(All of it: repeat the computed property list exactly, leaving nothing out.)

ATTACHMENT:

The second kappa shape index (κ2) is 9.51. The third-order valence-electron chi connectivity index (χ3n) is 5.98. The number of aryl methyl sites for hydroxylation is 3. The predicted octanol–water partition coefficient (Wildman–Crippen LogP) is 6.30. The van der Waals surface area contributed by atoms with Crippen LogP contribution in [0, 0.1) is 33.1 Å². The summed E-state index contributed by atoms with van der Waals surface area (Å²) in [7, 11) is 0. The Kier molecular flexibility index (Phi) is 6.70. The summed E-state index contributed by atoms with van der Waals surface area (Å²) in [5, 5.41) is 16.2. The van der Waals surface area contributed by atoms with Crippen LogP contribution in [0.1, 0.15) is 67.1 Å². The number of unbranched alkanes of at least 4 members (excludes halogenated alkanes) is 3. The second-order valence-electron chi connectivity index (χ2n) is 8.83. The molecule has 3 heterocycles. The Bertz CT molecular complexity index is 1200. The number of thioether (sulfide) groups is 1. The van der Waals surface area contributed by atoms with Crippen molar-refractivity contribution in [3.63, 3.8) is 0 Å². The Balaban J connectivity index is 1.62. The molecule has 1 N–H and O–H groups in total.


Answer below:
The second kappa shape index (κ2) is 9.51. The third-order valence-electron chi connectivity index (χ3n) is 5.98. The number of aryl methyl sites for hydroxylation is 3. The predicted octanol–water partition coefficient (Wildman–Crippen LogP) is 6.30. The van der Waals surface area contributed by atoms with Crippen LogP contribution in [0, 0.1) is 33.1 Å². The summed E-state index contributed by atoms with van der Waals surface area (Å²) in [7, 11) is 0. The Kier molecular flexibility index (Phi) is 6.70. The summed E-state index contributed by atoms with van der Waals surface area (Å²) in [5, 5.41) is 16.2. The van der Waals surface area contributed by atoms with Crippen LogP contribution in [0.1, 0.15) is 67.1 Å². The number of unbranched alkanes of at least 4 members (excludes halogenated alkanes) is 3. The second-order valence-electron chi connectivity index (χ2n) is 8.83. The molecule has 3 heterocycles. The Bertz CT molecular complexity index is 1200. The number of thioether (sulfide) groups is 1. The van der Waals surface area contributed by atoms with Crippen molar-refractivity contribution in [3.63, 3.8) is 0 Å². The Balaban J connectivity index is 1.62. The molecule has 1 N–H and O–H groups in total.